Jesse Dorris writes for The New Yorker on the newly-unveiled permanent memorial for the six teachers and twenty young children killed at Sandy Hook Elementary School on December 14, 2012:
The memorial’s spatial poetics—the balance between circular pathways and blocks of granite, its enduring engravings of names in stone and perennials for texture and color through the seasons—ground its intent. Every monument evidences an event, but this one has a more complicated task. Ghoulish opportunists like the Infowars host Alex Jones have made industries out of claims that the Sandy Hook murders were a false-flag operation intended to build support for gun-control measures. Families who were mourning their children also had to prove their children ever existed.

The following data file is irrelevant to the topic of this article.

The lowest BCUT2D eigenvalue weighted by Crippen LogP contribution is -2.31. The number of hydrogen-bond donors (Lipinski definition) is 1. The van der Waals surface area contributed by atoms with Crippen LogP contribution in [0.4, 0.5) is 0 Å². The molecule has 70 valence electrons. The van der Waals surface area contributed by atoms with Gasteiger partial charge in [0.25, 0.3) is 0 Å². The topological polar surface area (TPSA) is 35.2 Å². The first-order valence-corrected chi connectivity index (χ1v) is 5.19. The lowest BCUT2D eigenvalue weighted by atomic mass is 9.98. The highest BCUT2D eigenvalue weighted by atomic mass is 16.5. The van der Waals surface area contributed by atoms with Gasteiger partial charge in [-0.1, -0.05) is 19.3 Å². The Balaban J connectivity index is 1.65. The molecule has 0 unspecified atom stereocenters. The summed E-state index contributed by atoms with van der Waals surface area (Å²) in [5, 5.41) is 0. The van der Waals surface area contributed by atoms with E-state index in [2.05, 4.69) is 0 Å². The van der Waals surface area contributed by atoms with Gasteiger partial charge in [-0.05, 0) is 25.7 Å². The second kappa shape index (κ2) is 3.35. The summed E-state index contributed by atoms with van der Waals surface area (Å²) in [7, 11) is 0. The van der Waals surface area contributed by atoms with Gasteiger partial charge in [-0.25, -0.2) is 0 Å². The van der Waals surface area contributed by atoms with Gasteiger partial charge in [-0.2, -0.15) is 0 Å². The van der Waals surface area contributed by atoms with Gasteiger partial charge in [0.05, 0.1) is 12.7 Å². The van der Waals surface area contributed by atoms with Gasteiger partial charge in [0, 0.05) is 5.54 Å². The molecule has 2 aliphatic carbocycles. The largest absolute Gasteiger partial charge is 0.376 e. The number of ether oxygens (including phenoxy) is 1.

The natural world throws light onto the unnatural; life and death is the soul of landscape architecture, and Affleck and Waldo have deftly embodied life cycles in their circles. There’s no arguing here. The plane tree, placed in the full spotlight of the sun, has kept its green leaves longer than expected, but they will fall and others will grow. If you don’t believe in a tree, you believe in nothing. The Sandy Hook Permanent Memorial settles things, its very name the final word on the matter.